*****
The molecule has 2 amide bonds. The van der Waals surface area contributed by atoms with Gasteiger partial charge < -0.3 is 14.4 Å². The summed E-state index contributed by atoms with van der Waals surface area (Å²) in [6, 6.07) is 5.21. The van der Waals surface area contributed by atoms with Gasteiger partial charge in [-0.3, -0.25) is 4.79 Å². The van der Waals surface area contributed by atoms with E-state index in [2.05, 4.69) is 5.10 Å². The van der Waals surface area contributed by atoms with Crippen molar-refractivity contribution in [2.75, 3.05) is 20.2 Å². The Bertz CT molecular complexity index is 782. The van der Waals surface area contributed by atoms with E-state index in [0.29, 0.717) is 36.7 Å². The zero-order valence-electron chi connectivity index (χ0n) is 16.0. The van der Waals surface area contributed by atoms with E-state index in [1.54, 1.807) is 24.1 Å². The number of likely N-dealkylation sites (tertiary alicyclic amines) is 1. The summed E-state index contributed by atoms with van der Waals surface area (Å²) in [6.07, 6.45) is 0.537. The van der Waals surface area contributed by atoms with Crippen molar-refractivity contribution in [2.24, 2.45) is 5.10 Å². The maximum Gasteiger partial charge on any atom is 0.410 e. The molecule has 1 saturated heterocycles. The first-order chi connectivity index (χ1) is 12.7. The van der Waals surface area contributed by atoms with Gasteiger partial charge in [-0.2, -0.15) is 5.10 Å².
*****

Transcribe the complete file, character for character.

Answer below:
The molecule has 2 amide bonds. The van der Waals surface area contributed by atoms with Gasteiger partial charge < -0.3 is 14.4 Å². The summed E-state index contributed by atoms with van der Waals surface area (Å²) in [6, 6.07) is 5.21. The van der Waals surface area contributed by atoms with Gasteiger partial charge in [-0.3, -0.25) is 4.79 Å². The van der Waals surface area contributed by atoms with E-state index in [2.05, 4.69) is 5.10 Å². The van der Waals surface area contributed by atoms with Crippen molar-refractivity contribution in [2.75, 3.05) is 20.2 Å². The Bertz CT molecular complexity index is 782. The van der Waals surface area contributed by atoms with E-state index in [0.29, 0.717) is 36.7 Å². The zero-order valence-electron chi connectivity index (χ0n) is 16.0. The van der Waals surface area contributed by atoms with E-state index in [1.54, 1.807) is 24.1 Å². The number of likely N-dealkylation sites (tertiary alicyclic amines) is 1. The summed E-state index contributed by atoms with van der Waals surface area (Å²) in [6.07, 6.45) is 0.537. The van der Waals surface area contributed by atoms with Crippen molar-refractivity contribution in [2.24, 2.45) is 5.10 Å². The maximum Gasteiger partial charge on any atom is 0.410 e. The molecule has 1 saturated heterocycles. The first-order chi connectivity index (χ1) is 12.7. The van der Waals surface area contributed by atoms with Gasteiger partial charge in [-0.2, -0.15) is 5.10 Å².